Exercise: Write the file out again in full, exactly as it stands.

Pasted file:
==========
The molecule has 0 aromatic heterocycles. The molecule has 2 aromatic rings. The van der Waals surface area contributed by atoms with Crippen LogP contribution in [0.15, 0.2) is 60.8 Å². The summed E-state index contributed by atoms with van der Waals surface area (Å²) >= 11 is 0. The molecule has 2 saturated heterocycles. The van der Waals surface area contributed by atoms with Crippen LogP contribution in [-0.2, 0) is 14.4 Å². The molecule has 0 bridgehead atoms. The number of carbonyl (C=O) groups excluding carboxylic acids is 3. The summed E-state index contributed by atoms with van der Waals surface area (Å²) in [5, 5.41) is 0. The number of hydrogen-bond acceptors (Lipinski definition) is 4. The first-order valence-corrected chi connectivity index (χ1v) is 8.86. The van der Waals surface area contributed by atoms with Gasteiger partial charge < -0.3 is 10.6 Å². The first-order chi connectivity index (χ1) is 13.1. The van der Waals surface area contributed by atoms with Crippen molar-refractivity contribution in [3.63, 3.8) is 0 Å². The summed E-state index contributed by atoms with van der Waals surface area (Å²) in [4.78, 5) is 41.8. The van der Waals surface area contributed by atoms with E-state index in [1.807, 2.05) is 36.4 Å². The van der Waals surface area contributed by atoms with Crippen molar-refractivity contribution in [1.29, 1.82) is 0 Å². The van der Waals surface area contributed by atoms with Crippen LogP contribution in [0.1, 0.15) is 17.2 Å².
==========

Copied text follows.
The molecule has 0 aromatic heterocycles. The molecule has 2 aromatic rings. The van der Waals surface area contributed by atoms with Crippen LogP contribution in [0.15, 0.2) is 60.8 Å². The summed E-state index contributed by atoms with van der Waals surface area (Å²) >= 11 is 0. The molecule has 2 saturated heterocycles. The van der Waals surface area contributed by atoms with Crippen LogP contribution in [-0.2, 0) is 14.4 Å². The molecule has 0 bridgehead atoms. The number of carbonyl (C=O) groups excluding carboxylic acids is 3. The summed E-state index contributed by atoms with van der Waals surface area (Å²) in [5, 5.41) is 0. The number of hydrogen-bond acceptors (Lipinski definition) is 4. The first-order valence-corrected chi connectivity index (χ1v) is 8.86. The van der Waals surface area contributed by atoms with Gasteiger partial charge < -0.3 is 10.6 Å². The first-order chi connectivity index (χ1) is 13.1. The van der Waals surface area contributed by atoms with Crippen molar-refractivity contribution in [3.63, 3.8) is 0 Å². The summed E-state index contributed by atoms with van der Waals surface area (Å²) in [4.78, 5) is 41.8. The van der Waals surface area contributed by atoms with E-state index in [1.807, 2.05) is 36.4 Å². The van der Waals surface area contributed by atoms with Crippen molar-refractivity contribution in [1.29, 1.82) is 0 Å². The van der Waals surface area contributed by atoms with Crippen LogP contribution in [0.1, 0.15) is 17.2 Å².